Double-Edged Lent

February 24, 2012

The story takes us where we need to go.  That is one of the wonders of the Christian year.  From Advent’s preparations to Christmas joy, through Easter, Pentecost and beyond, the story unfolds, with God’s truths revealed and divine mysteries encountered.  If we allow it, the story will embrace our days, invigorate our spirits and challenge our minds and actions … even as we move through the common stuff of life.

So, now we enter Lent.  During the weeks ahead, we will walk with Jesus the road toward Good Friday and Easter.  We will examine ourselves in the light of his truth, seek to learn from him what it means to live a life of wholeness and grace, and all along the way experience the joy of a journey shared.  Lent, which literally means “Spring,” can be for us a season of growth, if we wish to grow.

As we move along, consider the landscape of your own life.  What are the sights and sounds that bless your days?  Can the journey make you more grateful … and gracious?  What do you hope to find before the journey is over?  What questions need to be answered?  What answers need to be questioned?

The story will take us where we need to go, but, of course, we know where the story is heading.  We’ve heard it all before.  We know that Good Friday’s cross awaits us and that Easter lies beyond that.  That makes Lent, well, a strange season.  It is a time of penitence and honest self-examination, a time to wrestle with the “folly” and “offense” of the cross.  But at the same time the truth of Easter shines through. After all, we know where the story is heading.  Hope is central to who we are as Christians.  The good news that Christ has triumphed over sin and death and that in him all things are made new is what we’re all about.

We Christians are Easter people.

So, we don’t walk through Lent in abject sorrow, mourning our sorry lives and fearful of the future.  Instead, we move through this holy season in the assurance that the Lord who walks with us toward the cross does indeed live and dwell in our midst even now.  We know the story and how it ends, and how it ends is that it doesn’t.  The story of Christ is forever new and real, and the gracious mission of Christ goes on.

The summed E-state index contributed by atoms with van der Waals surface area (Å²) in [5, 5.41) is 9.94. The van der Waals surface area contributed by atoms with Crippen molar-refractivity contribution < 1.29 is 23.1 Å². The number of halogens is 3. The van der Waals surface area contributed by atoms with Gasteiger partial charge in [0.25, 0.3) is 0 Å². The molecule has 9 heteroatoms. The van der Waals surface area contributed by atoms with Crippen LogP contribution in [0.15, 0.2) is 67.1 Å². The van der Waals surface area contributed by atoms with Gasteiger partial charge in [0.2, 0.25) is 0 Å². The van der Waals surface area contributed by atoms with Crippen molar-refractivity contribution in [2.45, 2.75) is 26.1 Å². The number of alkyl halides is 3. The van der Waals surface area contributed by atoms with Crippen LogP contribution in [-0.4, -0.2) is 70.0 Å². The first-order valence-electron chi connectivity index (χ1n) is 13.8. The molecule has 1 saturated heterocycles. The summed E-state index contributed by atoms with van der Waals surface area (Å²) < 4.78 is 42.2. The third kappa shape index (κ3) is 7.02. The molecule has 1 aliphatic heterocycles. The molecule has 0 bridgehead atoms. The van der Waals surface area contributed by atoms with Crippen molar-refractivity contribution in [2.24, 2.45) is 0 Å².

And so the Christian year acknowledges both realities—the Lenten journey and the needs of our souls, along with Easter triumph of God’s grace and love.  Sundays stand within Lent’s journey but also apart from it.  Do the math.  Sundays aren’t counted in the 40 days.  So, every Sunday we acknowledge Lent’s journey, but we also remind ourselves of the joy that awaits us at journey’s end.


With Spring Springs Hope and Diamonds

February 17, 2012

This Sunday, February 19, is a big day.  Yes, it’s Transfiguration Sunday; yes, the confirmation class is on retreat; yes, it’s school break; but those aren’t the things that draw me to this keyboard.  In case you’ve forgotten, this Sunday Braves pitchers and catchers officially report for Spring Training (and, yes, it should be capitalized).  NFL—done; NBA—never done; MLB—ready to go.  Soon the “beautiful game” will commence (I know another sport has claimed that title, but I’m an American).

One quality that sets baseball apart from other sports is that it is so gloriously and simultaneously about team and individual.  With every pitch, every player on the field is engaged, ready, moving, and yet, always, the spotlight falls, moment to moment, on an individual.  Jurrjens fools a hitter with a change-up; Chipper one-hands a slow roller up the line; Pastornicky makes an amazing grab at deep short (we can hope); Freeman stretches; Heyward, diving, makes the catch.  The team goes as individuals go.

And, of course, each player has a role—starter, closer, everyday player, utility man, etc.  A speed guy is a speed guy, and power is power, except that sometimes they aren’t.  Bourne is certainly capable of a lead-off homer, and even McCann has been known to steal a base or leg out a triple (albeit barely).  And with two out and the bases loaded, you can’t ASSUME Hudson won’t drive one into the corner.  In baseball, you can never quite pigeonhole anybody.

Over the run of a long season, players soar and fall, heroes are made and fade.  Rarely is the whole team healthy and hot at the same time or injured and cold (let’s not talk about October).  Instead, streaks and slumps share a batting order, and heroes and broken hearts put on their uniforms side by side.  On the best clubs, players pick each other up.  Someone steps up and finds a little extra for the sake of the team.

In baseball, individuals have their moments of glory, and when enough individuals have enough moments, something amazing happens.  The whole team (which is to say every individual) starts to believe that anything can happen (Remember ’91?).  Call it mojo; call it spirit; but the whole team starts believing that no deficit is insurmountable and no game over until the last pitch is thrown.  In such times, the whole is greater than the parts; the team finds a way to win; individuals play “over their head”; heroes come out of nowhere.  And players, bruised and sore and tired, start to talk about how much fun they’re having.  And for a fan, there’s nothing more fun than watching a team have fun.

One thing is certain with a baseball fan.  With spring springs hope.  And, as you well know, one thing is certain with preachers.  When they talk about baseball, they’re not just talking about baseball.


Suggestions for Worship

February 13, 2012